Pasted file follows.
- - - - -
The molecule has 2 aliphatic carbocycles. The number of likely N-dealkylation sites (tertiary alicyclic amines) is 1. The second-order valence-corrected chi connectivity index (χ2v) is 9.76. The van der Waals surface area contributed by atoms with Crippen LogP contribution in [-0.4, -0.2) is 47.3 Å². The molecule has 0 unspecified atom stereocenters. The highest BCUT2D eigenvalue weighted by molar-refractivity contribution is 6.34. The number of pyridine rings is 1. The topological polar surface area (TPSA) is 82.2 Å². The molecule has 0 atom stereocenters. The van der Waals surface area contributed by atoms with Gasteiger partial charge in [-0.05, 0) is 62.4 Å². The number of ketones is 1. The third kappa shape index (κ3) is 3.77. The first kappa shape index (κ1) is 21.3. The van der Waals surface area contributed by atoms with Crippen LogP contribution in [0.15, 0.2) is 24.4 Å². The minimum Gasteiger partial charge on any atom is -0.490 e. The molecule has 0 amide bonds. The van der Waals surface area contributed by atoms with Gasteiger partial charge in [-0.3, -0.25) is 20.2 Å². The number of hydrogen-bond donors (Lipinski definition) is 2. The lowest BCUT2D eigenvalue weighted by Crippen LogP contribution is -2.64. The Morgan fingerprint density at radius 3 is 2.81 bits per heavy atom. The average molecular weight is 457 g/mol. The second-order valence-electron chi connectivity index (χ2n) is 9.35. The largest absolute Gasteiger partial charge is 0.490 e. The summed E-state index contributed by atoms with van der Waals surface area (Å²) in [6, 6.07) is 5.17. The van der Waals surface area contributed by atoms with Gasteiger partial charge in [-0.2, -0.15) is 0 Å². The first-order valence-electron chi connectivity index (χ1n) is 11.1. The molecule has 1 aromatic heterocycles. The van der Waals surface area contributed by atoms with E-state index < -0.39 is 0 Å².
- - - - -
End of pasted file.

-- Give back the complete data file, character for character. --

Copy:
The molecule has 2 aliphatic carbocycles. The number of likely N-dealkylation sites (tertiary alicyclic amines) is 1. The second-order valence-corrected chi connectivity index (χ2v) is 9.76. The van der Waals surface area contributed by atoms with Crippen LogP contribution in [-0.4, -0.2) is 47.3 Å². The molecule has 0 unspecified atom stereocenters. The highest BCUT2D eigenvalue weighted by molar-refractivity contribution is 6.34. The number of pyridine rings is 1. The topological polar surface area (TPSA) is 82.2 Å². The molecule has 0 atom stereocenters. The van der Waals surface area contributed by atoms with Gasteiger partial charge in [-0.05, 0) is 62.4 Å². The number of ketones is 1. The third kappa shape index (κ3) is 3.77. The first kappa shape index (κ1) is 21.3. The van der Waals surface area contributed by atoms with Crippen LogP contribution in [0.15, 0.2) is 24.4 Å². The minimum Gasteiger partial charge on any atom is -0.490 e. The molecule has 0 amide bonds. The van der Waals surface area contributed by atoms with Gasteiger partial charge in [-0.3, -0.25) is 20.2 Å². The number of hydrogen-bond donors (Lipinski definition) is 2. The lowest BCUT2D eigenvalue weighted by Crippen LogP contribution is -2.64. The Morgan fingerprint density at radius 3 is 2.81 bits per heavy atom. The average molecular weight is 457 g/mol. The second-order valence-electron chi connectivity index (χ2n) is 9.35. The largest absolute Gasteiger partial charge is 0.490 e. The summed E-state index contributed by atoms with van der Waals surface area (Å²) in [6, 6.07) is 5.17. The van der Waals surface area contributed by atoms with Gasteiger partial charge in [-0.2, -0.15) is 0 Å². The first-order valence-electron chi connectivity index (χ1n) is 11.1. The molecule has 1 aromatic heterocycles. The van der Waals surface area contributed by atoms with E-state index < -0.39 is 0 Å².